12/2/2021 (Permalink)

Fallen tree on a yellow house after a storm Falle tree on a house after a storm

After any storm hits in Houston County, GA, there’s usually some type of damage to deal with. It’s important to know what that damage looks like so you can fix it and make sure your home stays safe and secure for you and your family. That’s why we put together this quick guide to the different kinds of storm damage and how to fix them if they happen to strike your home, so you can get back to normal life as soon as possible!

Storm Damage Windows

Windows can be damaged from a storm in a few different ways. A window that breaks during a storm is an obvious example, but glass can crack even if it doesn't shatter. Since windows are typically made of glass, they're susceptible to cracking and shattering—especially when strong winds are involved. Cracks and chips don't always prevent windows from operating properly, but they allow outside air and moisture into your home. That is why it's important to inspect your windows thoroughly after a storm. If your windows have cracked or chipped glass, you should replace them immediately; keep in mind that storms are unpredictable so emergency repairs may be needed at any time.

Storm Damage Roof

After a storm, it’s important to check your roof and make sure it is still secure. Hire a professional roofer if you find any of these problems with your roof after a storm. Look carefully at your shingles. If any shingles are loose, cracking, and oddly indented, you may want to snap a photo and notify your insurance. Be sure to check for debris, exposed underlayment, detached fascia, or drip edge throughout the roof perimeter as well.

Clogged Gutters

Gutters are necessary for diverting water away from your home. This is particularly important during a storm, when high winds can turn hail into projectiles, or push rain into all kinds of home crevices. While you don't want them clogged in normal conditions, making sure they're clear and properly attached to your home after a storm is essential. As soon as you know there's been a storm in your area, look at your gutters and get rid of any leaves or other detritus that may have lodged there; same goes if it's been raining continuously over an extended period of time.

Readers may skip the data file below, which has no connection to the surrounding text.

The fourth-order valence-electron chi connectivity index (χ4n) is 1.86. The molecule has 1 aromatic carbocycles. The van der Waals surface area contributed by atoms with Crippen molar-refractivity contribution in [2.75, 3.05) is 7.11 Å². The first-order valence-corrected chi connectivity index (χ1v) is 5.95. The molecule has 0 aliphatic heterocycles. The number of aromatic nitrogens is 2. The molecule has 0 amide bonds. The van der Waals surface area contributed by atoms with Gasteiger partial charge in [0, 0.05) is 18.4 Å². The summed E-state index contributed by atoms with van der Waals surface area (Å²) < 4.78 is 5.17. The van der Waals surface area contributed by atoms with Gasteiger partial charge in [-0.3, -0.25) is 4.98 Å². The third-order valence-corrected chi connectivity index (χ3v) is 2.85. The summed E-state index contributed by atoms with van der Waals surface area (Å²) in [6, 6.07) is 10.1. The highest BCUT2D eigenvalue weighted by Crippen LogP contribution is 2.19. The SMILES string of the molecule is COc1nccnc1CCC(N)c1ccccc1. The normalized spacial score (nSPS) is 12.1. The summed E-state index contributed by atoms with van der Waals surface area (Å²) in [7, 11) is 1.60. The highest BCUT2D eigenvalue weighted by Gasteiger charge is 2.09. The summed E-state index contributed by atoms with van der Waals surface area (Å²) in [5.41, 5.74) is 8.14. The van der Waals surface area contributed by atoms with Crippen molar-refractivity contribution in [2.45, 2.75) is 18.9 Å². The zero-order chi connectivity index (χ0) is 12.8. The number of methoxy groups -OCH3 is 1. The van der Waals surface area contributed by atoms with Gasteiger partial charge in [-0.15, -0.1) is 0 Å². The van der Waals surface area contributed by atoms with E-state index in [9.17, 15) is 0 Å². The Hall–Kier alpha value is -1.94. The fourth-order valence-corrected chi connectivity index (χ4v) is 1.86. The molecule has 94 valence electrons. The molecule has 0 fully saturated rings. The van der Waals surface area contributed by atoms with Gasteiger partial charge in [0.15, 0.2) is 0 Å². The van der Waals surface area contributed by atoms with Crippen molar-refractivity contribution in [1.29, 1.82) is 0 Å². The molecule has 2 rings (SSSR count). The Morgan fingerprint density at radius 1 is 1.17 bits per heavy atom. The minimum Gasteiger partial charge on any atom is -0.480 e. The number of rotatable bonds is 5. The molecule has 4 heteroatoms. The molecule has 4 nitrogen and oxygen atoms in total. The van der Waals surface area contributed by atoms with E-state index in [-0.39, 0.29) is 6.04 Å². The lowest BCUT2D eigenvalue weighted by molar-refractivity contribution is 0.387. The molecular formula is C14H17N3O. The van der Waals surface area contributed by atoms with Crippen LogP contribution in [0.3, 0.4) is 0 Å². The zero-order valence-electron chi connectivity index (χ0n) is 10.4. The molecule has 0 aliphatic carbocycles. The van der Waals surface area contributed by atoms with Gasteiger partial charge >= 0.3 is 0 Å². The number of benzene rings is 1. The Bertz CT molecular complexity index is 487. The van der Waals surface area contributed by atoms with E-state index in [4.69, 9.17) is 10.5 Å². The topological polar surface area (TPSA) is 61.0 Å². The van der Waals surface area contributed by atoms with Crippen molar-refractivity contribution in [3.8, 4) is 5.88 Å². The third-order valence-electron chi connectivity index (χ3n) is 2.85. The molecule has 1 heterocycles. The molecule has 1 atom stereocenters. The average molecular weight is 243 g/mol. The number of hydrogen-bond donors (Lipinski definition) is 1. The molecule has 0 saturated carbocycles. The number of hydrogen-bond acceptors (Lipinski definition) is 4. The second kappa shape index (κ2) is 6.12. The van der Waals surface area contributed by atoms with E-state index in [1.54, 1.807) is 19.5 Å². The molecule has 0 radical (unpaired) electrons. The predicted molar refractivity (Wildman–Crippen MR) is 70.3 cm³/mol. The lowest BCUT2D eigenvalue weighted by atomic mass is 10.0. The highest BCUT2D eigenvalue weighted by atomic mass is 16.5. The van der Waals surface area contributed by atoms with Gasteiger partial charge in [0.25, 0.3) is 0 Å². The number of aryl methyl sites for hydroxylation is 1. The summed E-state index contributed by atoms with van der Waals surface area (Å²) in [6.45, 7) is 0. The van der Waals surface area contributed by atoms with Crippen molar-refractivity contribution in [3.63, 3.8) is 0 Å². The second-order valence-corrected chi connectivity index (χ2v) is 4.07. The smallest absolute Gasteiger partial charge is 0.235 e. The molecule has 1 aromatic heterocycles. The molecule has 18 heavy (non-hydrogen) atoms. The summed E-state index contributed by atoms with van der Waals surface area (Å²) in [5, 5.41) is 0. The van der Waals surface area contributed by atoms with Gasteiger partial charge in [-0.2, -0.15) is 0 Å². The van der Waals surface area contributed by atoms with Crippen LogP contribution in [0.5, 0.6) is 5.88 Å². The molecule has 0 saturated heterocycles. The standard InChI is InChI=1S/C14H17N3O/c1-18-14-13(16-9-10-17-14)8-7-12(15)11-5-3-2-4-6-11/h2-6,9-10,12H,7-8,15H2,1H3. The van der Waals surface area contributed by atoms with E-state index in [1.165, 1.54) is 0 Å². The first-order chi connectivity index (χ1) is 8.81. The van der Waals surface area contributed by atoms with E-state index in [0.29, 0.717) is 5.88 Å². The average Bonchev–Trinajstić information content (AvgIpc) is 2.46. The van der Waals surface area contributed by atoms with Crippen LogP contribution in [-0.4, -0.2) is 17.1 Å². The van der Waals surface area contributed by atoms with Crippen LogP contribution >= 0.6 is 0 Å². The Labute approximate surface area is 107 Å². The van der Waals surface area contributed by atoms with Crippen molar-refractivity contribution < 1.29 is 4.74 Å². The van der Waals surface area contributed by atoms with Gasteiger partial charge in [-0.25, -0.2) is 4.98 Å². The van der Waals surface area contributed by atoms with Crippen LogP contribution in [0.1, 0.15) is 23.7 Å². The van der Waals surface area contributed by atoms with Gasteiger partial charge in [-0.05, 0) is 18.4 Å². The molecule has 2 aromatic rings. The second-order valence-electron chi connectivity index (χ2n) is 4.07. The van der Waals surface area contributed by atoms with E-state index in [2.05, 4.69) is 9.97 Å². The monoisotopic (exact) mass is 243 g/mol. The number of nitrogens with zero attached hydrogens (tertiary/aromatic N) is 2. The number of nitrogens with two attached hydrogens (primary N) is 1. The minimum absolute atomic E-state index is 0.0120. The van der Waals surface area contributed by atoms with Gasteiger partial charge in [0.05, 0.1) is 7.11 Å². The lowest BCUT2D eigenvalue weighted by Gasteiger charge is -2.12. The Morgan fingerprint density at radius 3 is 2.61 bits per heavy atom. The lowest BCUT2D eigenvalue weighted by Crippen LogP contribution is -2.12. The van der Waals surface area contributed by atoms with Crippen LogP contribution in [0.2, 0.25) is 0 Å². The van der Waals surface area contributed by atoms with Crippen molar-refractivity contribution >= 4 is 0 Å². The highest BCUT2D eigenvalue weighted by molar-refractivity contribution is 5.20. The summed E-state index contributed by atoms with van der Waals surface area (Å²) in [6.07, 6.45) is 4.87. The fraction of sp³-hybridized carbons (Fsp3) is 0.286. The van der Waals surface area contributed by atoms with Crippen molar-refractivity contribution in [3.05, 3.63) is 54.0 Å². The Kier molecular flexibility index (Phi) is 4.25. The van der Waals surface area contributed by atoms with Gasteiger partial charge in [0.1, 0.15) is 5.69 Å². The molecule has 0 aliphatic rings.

Also, watch for tree limbs or small branches throughout the gutters and downspouts. And don't forget to check on them regularly—once every few weeks is usually sufficient—and clean out any debris before another big storm hits.

Exterior Damage

Exterior damage can be caused by wind, rain, lightning or hail. If your home has exterior damage from a storm, don't just check your roof, gutters and windows. Take a look at your exterior wall siding, paint, and stucco. If you see siding that is detached, indented, cracked, discolored, or loose, you may want to have it inspected. Paint peeling, stucco cracks, or other visible imperfections on the exterior of your home may also be signs of storm damage. And don't forget to check brick walls, including the mortar joints, for any potential damage from the storm.

Be sure to inspect the outside of your home thoroughly for exterior damage after any large storm. If you are not sure what to look for, our teams are Here to Help!

Water Damage

Although most of us focus on damage from wind during a storm, water is an equally big concern. An average hurricane with winds of 74 miles per hour can bring rainfall ranging from 1/2 inch to over 5 inches in 24 hours. The resulting runoff often causes basement flooding, roof leaks and other hidden problems that can be expensive to repair. Be sure your homeowner's policy covers flood damage (if you live in a flood-prone area) and take steps to reduce your risk prior to a storm by clearing leaves and debris away from gutters and drains.